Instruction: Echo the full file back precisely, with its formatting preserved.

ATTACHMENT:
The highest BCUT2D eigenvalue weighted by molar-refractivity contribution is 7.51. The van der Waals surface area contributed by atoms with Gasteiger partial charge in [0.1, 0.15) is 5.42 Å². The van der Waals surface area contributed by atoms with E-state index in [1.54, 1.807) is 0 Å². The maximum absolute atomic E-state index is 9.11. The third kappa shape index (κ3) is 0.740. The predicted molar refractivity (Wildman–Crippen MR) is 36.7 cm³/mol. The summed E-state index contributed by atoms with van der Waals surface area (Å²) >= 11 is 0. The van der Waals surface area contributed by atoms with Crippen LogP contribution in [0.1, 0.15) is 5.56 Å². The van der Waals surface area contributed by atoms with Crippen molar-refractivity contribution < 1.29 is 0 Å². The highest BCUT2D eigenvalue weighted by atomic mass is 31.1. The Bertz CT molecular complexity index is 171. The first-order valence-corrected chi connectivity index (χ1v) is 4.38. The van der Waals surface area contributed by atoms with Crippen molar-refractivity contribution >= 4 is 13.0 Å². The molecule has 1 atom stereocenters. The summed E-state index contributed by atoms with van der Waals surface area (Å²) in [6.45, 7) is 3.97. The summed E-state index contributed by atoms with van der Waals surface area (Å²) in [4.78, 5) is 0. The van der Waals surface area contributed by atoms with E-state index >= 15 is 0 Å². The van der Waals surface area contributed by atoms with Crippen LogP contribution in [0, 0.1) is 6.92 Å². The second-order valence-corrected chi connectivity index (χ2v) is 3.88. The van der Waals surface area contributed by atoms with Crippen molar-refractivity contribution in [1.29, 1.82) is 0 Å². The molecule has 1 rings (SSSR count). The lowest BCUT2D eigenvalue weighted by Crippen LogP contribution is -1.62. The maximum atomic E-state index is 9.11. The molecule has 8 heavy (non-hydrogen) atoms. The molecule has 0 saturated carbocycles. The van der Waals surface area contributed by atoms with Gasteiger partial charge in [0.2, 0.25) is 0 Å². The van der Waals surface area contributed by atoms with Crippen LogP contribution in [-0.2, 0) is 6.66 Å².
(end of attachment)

The highest BCUT2D eigenvalue weighted by molar-refractivity contribution is 7.51. The van der Waals surface area contributed by atoms with Gasteiger partial charge in [0.1, 0.15) is 5.42 Å². The van der Waals surface area contributed by atoms with E-state index in [1.54, 1.807) is 0 Å². The maximum absolute atomic E-state index is 9.11. The third kappa shape index (κ3) is 0.740. The predicted molar refractivity (Wildman–Crippen MR) is 36.7 cm³/mol. The summed E-state index contributed by atoms with van der Waals surface area (Å²) >= 11 is 0. The van der Waals surface area contributed by atoms with Crippen LogP contribution in [0.1, 0.15) is 5.56 Å². The van der Waals surface area contributed by atoms with Crippen molar-refractivity contribution < 1.29 is 0 Å². The highest BCUT2D eigenvalue weighted by atomic mass is 31.1. The Bertz CT molecular complexity index is 171. The first-order valence-corrected chi connectivity index (χ1v) is 4.38. The van der Waals surface area contributed by atoms with Crippen molar-refractivity contribution >= 4 is 13.0 Å². The molecule has 1 atom stereocenters. The summed E-state index contributed by atoms with van der Waals surface area (Å²) in [6.45, 7) is 3.97. The summed E-state index contributed by atoms with van der Waals surface area (Å²) in [4.78, 5) is 0. The van der Waals surface area contributed by atoms with E-state index >= 15 is 0 Å². The van der Waals surface area contributed by atoms with Crippen LogP contribution in [0, 0.1) is 6.92 Å². The second-order valence-corrected chi connectivity index (χ2v) is 3.88. The van der Waals surface area contributed by atoms with Crippen molar-refractivity contribution in [1.29, 1.82) is 0 Å². The molecule has 1 rings (SSSR count). The lowest BCUT2D eigenvalue weighted by Crippen LogP contribution is -1.62. The maximum atomic E-state index is 9.11. The molecule has 8 heavy (non-hydrogen) atoms. The molecule has 0 saturated carbocycles. The van der Waals surface area contributed by atoms with Gasteiger partial charge in [0.2, 0.25) is 0 Å². The van der Waals surface area contributed by atoms with Crippen LogP contribution in [-0.2, 0) is 6.66 Å².